Council Bio: Larry Master

Click here to watch Larry's "Why We Give" videoAfter doctoral and post-doctoral studies at the University of Michigan, Larry Master began working for The Nature Conservancy in 1980 as Coordinator/Zoologist with the Michigan Natural Features Inventory. Subsequently, Larry directed the first Regional Heritage “Task Force”—starting and coordinating the Vermont Natural Heritage Program and the New Hampshire Natural Heritage Program and initiating, supporting, and overseeing other natural heritage programs in the Conservancy’s 13-state Northeast region. Larry also served as Chief Zoologist for The Nature Conservancy and NatureServe for 19 years, overseeing the development of the network’s central zoological databases. He served on EPA’s Science Advisory Board from 2000 to 2007 and participated in multi-year projects at the National Center for Ecological Analysis and Synthesis (NCEAS) and at the Heinz Center. Larry conceived and co-authored Rivers of Life: Critical Watersheds for Protecting Freshwater Biodiversity, and he has authored numerous other publications (e.g., “Threats to Imperiled Freshwater Fauna” and “Assessing Threats and Setting Priorities for Conservation” in Conservation Biology) as well as chapters in Precious Heritage, Our Living Resources, and Conservation and Management of Freshwater Mussels. See his primary web site for a complete list of publications, and see his other web site for information about his nature preserve and his net zero, LEED Platinum home. Recently, Larry co-led a successful effort to put NatureServe’s ranking on a more solid foundation through the development of a rank calculator and integration with IUCN methodology—see those publications here and here. He is a co-author of a recent special publication in Issues in Ecology on Species Recovery in the United States: Assessing the Endangered Species Act.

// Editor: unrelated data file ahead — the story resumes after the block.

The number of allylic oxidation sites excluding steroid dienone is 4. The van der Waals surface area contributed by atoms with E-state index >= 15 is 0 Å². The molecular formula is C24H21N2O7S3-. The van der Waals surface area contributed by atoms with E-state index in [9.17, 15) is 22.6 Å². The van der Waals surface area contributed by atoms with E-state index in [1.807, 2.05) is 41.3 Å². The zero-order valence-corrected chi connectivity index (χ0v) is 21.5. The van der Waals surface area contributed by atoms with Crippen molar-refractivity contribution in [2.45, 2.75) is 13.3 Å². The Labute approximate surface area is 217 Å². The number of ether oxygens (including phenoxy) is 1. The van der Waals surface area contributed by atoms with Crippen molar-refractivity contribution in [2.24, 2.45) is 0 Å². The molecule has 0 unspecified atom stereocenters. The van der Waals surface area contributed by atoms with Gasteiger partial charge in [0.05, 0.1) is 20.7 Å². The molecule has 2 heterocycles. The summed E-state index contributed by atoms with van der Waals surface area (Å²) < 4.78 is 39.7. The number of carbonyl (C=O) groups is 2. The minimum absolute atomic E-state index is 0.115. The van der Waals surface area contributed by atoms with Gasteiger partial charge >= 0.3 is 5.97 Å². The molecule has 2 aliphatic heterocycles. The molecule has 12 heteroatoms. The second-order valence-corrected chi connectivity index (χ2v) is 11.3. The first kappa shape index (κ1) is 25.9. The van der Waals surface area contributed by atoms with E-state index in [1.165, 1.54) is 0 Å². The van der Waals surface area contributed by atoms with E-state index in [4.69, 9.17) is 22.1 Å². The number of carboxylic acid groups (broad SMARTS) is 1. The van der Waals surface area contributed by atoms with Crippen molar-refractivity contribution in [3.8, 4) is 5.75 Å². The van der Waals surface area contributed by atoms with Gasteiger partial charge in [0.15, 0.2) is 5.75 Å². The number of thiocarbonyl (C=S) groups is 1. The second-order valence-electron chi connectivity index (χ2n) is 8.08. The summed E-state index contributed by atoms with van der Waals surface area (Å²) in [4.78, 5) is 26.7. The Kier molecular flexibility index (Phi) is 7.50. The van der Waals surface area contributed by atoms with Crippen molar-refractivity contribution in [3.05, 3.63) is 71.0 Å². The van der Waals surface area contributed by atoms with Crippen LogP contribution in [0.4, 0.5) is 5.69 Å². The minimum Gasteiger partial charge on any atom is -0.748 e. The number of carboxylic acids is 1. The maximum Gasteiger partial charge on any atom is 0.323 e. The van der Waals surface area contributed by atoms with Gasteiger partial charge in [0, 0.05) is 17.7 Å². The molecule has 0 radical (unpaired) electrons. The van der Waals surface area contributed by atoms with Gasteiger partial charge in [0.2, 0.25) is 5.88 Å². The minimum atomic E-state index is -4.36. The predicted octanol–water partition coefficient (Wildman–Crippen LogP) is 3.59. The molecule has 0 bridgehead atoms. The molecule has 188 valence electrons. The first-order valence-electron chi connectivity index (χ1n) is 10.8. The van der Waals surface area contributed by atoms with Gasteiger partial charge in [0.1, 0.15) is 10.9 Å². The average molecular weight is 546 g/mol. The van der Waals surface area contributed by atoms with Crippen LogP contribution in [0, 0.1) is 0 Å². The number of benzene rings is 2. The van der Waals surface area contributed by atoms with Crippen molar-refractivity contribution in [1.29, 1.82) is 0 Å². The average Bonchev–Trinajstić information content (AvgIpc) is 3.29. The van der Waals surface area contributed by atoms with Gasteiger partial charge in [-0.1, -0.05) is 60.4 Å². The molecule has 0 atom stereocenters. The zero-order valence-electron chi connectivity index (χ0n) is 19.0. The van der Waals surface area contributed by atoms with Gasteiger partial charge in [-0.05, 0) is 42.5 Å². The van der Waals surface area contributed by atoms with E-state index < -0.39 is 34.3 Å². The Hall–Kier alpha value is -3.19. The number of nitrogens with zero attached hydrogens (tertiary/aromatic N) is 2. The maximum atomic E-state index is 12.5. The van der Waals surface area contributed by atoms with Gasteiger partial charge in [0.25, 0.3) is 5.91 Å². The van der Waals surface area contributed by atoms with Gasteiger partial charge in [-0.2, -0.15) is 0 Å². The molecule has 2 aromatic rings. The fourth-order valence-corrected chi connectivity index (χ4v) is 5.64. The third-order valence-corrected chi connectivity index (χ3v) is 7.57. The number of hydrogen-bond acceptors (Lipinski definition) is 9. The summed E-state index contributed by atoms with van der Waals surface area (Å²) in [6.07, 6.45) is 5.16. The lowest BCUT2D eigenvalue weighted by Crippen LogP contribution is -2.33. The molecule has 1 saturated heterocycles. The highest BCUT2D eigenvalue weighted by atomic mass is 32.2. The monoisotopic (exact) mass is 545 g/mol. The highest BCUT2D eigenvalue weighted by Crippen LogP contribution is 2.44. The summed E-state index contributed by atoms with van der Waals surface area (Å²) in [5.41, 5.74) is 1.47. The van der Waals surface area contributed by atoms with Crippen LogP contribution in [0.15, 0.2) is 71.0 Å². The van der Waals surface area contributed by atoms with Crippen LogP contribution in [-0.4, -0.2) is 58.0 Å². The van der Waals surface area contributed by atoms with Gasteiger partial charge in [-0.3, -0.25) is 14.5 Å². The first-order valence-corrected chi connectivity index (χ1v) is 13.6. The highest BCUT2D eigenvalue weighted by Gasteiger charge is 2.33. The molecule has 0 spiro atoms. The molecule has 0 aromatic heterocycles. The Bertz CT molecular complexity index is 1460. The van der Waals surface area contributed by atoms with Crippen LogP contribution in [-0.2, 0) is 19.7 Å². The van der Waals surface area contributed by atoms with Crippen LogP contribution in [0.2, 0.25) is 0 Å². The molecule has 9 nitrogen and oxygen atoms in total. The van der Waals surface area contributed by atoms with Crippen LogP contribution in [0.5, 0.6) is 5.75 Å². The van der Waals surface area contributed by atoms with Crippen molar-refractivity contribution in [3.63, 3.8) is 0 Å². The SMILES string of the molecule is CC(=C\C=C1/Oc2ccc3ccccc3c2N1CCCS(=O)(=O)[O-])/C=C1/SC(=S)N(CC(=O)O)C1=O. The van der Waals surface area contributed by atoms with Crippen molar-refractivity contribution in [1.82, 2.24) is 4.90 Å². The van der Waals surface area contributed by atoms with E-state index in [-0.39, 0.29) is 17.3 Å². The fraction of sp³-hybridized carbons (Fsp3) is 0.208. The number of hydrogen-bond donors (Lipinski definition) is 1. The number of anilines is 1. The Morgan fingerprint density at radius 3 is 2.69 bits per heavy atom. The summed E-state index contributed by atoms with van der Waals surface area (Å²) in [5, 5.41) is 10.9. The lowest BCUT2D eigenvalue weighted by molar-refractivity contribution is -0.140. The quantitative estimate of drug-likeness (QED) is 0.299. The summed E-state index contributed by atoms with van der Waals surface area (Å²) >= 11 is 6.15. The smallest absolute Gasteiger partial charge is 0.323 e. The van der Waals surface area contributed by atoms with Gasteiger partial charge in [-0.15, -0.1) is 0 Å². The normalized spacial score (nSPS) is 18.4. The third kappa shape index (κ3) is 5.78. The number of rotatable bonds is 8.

Larry currently resides in Keene, New York and West Cornwall, CT. Besides NatureServe, Larry serves on boards of the Adirondack Explorer, the Ausable River Association, and the Northern Forest Atlas Foundation, as well as on the Science & Recovery Advisory Board of Living with Wolves, the Vermont Center for Ecostudies' Science Advisory Council, The Biodiversity Conservancy's Advisory Board, and the American Society of Mammalogists' Mammal Images Library. He is also active in local (Adirondack) efforts to reduce and control greenhouse gas emissions. Larry spends his spare time photographing wildlife and natural history subjects (, conducting bat and other surveys for New York DEC, attempting to connect local school children with nature, kayaking, traveling, birding, and enjoying his four young grandchildren and their families.